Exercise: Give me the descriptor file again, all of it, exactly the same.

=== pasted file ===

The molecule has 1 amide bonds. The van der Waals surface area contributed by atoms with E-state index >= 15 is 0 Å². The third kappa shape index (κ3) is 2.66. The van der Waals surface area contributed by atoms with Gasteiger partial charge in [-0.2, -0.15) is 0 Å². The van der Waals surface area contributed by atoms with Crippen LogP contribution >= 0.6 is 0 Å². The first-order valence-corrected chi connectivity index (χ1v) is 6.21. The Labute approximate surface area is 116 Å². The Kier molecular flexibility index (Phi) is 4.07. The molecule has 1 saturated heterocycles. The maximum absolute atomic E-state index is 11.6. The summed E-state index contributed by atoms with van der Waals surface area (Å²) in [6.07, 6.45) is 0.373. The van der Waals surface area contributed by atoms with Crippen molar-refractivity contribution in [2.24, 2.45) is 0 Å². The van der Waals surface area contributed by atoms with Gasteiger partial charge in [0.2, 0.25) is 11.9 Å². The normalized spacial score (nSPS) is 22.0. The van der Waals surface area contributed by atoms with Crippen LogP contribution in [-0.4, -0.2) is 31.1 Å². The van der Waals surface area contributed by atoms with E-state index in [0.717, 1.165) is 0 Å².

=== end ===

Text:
The molecule has 1 amide bonds. The van der Waals surface area contributed by atoms with E-state index >= 15 is 0 Å². The third kappa shape index (κ3) is 2.66. The van der Waals surface area contributed by atoms with Gasteiger partial charge in [-0.2, -0.15) is 0 Å². The van der Waals surface area contributed by atoms with Crippen LogP contribution >= 0.6 is 0 Å². The first-order valence-corrected chi connectivity index (χ1v) is 6.21. The Labute approximate surface area is 116 Å². The Kier molecular flexibility index (Phi) is 4.07. The molecule has 1 saturated heterocycles. The maximum absolute atomic E-state index is 11.6. The summed E-state index contributed by atoms with van der Waals surface area (Å²) in [6.07, 6.45) is 0.373. The van der Waals surface area contributed by atoms with Crippen molar-refractivity contribution in [2.24, 2.45) is 0 Å². The van der Waals surface area contributed by atoms with Gasteiger partial charge in [0.2, 0.25) is 11.9 Å². The normalized spacial score (nSPS) is 22.0. The van der Waals surface area contributed by atoms with Crippen LogP contribution in [-0.4, -0.2) is 31.1 Å². The van der Waals surface area contributed by atoms with E-state index in [0.717, 1.165) is 0 Å².